|Making a difference|
|Learning & Events|
|Making a difference|
|Learning & Events|
The possibility of losing your home is a huge worry. Knowing that someone is working on your behalf to help reduces the strain. Read on to find out how we've helped people in Northern Ireland secure a decent, safe and affordable place to call home. Please note, owing to client confidentiality names and identifying features of clients have been changed.
Julie sought advice from a local advice agency which was a member of the Community Housing Advice Project (CHAP) based in Housing Rights Service.
Julie wanted help to get her local council to force her private landlord to carry out essential repairs to her home. She is a protected tenant and so has limited repair rights. However, where issues of public health or a tenant’s health and safety are relevant, a council can issue a statutory notice on a landlord to make them carry out certain repairs.
The query was passed onto a CHAP adviser who successfully got Julie’s local council to issue an abatement notice on the landlord. However, the landlord did not comply with the notice and, consequently, the essential repairs were not completed. Furthermore, the council failed to take any action against the landlord for his failure to abide by the notice.
Following complaints to the council, the case was sent to the office of the Ombudsman who investigated the matter and eventually concluded that the council had failed in their duty.
The Ombudsman ordered the council to pay the client £500.00 in compensation. The council’s Chief Executive also gave a personal apology. The council has confirmed a change of practice that in future in that all failures to comply with abatement notices will move immediately to legal action.
Anti Social Behaviour
The client reported all incidents to the housing association whose response was to offer mediation, however the neighbour refused to engage in this process.
Following further incidents the client reported the matter to the police. They stated that in order to make a prosecution they would need evidence and advised the client to install a video camera outside their premises.
The client duly did this and shortly afterwards received a notice seeking possession from their housing association as they had erected the camera without permission. The client had received no prior warnings from the association who seemed to have gone directly to initiating legal action. At the same time the association had taken no action against the neighbours involved in anti social activities.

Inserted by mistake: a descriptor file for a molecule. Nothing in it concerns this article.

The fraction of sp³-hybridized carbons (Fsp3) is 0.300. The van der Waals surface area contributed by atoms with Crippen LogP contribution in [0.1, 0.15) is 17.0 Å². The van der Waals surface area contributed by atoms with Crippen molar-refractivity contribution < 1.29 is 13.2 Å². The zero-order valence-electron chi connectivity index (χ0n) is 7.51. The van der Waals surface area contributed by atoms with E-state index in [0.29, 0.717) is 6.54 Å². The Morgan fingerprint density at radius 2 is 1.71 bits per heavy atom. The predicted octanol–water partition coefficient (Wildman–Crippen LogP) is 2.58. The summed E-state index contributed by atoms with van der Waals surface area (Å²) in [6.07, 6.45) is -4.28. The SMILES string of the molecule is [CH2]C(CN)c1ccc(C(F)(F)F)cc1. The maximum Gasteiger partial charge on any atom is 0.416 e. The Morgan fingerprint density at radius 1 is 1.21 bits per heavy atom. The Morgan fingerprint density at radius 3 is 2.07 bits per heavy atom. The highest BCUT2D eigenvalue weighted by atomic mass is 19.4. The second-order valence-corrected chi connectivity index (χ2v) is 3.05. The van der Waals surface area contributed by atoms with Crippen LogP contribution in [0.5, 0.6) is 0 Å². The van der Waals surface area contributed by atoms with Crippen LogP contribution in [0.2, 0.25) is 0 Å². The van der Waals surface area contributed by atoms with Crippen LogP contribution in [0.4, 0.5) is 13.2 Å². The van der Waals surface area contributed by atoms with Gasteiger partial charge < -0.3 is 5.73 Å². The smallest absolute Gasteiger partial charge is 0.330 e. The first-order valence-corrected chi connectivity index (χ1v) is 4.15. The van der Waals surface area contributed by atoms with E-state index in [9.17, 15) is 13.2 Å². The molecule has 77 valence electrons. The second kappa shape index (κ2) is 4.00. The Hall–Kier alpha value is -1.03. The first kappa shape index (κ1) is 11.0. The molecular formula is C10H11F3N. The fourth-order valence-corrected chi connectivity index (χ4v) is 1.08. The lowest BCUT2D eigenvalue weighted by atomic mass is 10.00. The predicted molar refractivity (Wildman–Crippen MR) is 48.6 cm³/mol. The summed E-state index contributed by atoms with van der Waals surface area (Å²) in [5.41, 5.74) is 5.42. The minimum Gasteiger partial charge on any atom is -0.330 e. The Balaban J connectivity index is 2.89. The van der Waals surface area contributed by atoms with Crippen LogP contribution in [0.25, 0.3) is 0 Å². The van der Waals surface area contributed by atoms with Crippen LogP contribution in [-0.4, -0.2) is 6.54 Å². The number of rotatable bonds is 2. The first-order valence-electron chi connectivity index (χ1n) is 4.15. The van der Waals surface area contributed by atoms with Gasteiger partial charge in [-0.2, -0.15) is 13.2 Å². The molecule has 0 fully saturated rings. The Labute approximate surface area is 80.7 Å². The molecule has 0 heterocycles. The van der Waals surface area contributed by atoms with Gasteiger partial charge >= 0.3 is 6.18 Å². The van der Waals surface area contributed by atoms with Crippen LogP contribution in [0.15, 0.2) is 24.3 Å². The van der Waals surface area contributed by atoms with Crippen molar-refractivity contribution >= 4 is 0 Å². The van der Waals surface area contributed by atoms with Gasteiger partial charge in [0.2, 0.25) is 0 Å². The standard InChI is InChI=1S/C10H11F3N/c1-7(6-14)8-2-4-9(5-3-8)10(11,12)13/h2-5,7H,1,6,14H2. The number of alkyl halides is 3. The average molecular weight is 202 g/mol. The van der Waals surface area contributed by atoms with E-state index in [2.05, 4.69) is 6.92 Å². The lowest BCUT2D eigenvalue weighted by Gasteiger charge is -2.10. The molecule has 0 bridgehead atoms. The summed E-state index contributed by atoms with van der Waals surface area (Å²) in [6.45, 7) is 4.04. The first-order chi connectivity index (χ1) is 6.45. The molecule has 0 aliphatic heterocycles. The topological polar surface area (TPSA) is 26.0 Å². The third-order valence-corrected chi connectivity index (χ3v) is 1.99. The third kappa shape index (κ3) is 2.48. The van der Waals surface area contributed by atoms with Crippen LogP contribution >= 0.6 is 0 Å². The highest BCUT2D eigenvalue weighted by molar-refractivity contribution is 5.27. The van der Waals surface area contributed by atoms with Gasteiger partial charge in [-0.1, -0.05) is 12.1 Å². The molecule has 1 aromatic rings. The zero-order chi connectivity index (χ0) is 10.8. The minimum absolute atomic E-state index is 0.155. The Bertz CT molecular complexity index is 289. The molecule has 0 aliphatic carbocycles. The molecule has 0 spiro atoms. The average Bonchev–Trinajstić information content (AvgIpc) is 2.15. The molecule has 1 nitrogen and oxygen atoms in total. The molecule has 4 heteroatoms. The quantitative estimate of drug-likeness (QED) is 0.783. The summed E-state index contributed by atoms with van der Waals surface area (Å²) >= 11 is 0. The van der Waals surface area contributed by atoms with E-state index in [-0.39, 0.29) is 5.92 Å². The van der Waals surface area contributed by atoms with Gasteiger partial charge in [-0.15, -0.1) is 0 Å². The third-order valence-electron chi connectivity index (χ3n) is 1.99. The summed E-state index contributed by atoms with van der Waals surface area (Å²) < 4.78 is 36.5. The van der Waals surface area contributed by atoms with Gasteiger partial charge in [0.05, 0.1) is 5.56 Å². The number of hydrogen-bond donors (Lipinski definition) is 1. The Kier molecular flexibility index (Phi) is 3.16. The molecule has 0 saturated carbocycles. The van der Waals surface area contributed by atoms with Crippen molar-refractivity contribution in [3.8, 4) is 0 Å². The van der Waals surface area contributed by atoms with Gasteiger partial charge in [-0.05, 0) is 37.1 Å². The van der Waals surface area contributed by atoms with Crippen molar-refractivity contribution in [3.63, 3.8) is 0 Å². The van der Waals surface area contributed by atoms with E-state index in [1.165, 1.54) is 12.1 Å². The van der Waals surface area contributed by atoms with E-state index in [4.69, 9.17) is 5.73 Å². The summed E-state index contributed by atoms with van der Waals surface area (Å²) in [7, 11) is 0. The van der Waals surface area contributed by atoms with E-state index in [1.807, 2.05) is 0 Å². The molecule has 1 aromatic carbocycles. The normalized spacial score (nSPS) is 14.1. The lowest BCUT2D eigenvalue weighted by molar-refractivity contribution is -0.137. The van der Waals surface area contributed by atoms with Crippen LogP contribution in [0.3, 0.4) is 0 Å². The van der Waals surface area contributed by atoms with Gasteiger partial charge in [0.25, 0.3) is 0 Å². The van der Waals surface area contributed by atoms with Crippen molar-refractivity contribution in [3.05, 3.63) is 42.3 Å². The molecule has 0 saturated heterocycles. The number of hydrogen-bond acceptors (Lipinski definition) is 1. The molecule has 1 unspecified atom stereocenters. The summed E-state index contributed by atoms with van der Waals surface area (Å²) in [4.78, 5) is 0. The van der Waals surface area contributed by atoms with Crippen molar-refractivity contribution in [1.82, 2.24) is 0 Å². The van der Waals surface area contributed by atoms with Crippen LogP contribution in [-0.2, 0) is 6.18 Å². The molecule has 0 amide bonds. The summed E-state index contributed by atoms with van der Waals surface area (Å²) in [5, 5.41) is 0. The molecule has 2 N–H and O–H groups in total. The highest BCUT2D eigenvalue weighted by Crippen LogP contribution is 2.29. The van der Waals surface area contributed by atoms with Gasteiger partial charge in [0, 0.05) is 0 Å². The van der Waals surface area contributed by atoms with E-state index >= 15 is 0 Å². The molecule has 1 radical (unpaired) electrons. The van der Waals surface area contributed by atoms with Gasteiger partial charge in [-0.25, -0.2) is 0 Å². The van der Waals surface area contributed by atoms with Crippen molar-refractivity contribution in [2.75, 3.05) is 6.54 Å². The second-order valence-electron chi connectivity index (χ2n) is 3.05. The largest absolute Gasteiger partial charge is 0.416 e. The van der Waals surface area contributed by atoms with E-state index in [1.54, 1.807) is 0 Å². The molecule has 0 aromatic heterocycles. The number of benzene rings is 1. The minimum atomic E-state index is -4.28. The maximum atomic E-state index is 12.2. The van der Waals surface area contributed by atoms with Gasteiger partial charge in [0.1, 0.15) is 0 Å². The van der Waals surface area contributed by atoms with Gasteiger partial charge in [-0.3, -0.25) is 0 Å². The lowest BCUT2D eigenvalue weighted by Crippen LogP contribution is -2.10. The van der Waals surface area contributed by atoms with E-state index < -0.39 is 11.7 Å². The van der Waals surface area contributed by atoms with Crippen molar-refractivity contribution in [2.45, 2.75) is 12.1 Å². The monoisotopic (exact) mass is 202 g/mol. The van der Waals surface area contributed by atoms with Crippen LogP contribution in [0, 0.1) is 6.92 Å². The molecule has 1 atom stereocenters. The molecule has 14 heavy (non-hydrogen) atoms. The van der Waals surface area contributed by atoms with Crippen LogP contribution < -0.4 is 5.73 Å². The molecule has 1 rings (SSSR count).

Housing Rights Service lodged a complaint with the housing association. The client received an apology based on the fact that there had been no correspondence prior to the notice seeking possession. However the association stated that it would be pursing the NSP unless the client removed the camera from their property.
Housing Rights Service successfully appealed this decision and the Housing Association agreed to drop possession proceedings.
Housing Rights Service was approached by Sinead last year after she got into arrears with a secured loan. Sinead, a single parent whose partner had recently left her, was on income support and unable to work as she had no one to look after her children.
We approached the lender on Sinead's behalf to negotiate a lower payment or an extension of the term of the loan. They refused to accept this and proceeded to court to seek possession of the client’s home. When the case came to court we argued for an adjournment as Sinead was now in a position to work and actively seeking employment in a bid to clear her arrears.
The court granted a 4 month adjournment to allow for this, they also gave time for the lender and Housing Rights Service to negotiate a longer term for the loan so the monthly repayments would be more manageable for Sinead.
Eventually the lender decided to extend the loan from 5 to 10 years at a reasonable interest rate and the possession action was abandoned.
This case illustrates how even at the beginning there may be little hope, intervention from an advice agency can make a difference. As a result of Housing Rights Service negotiation and representation Sinead was able to avoid losing her home.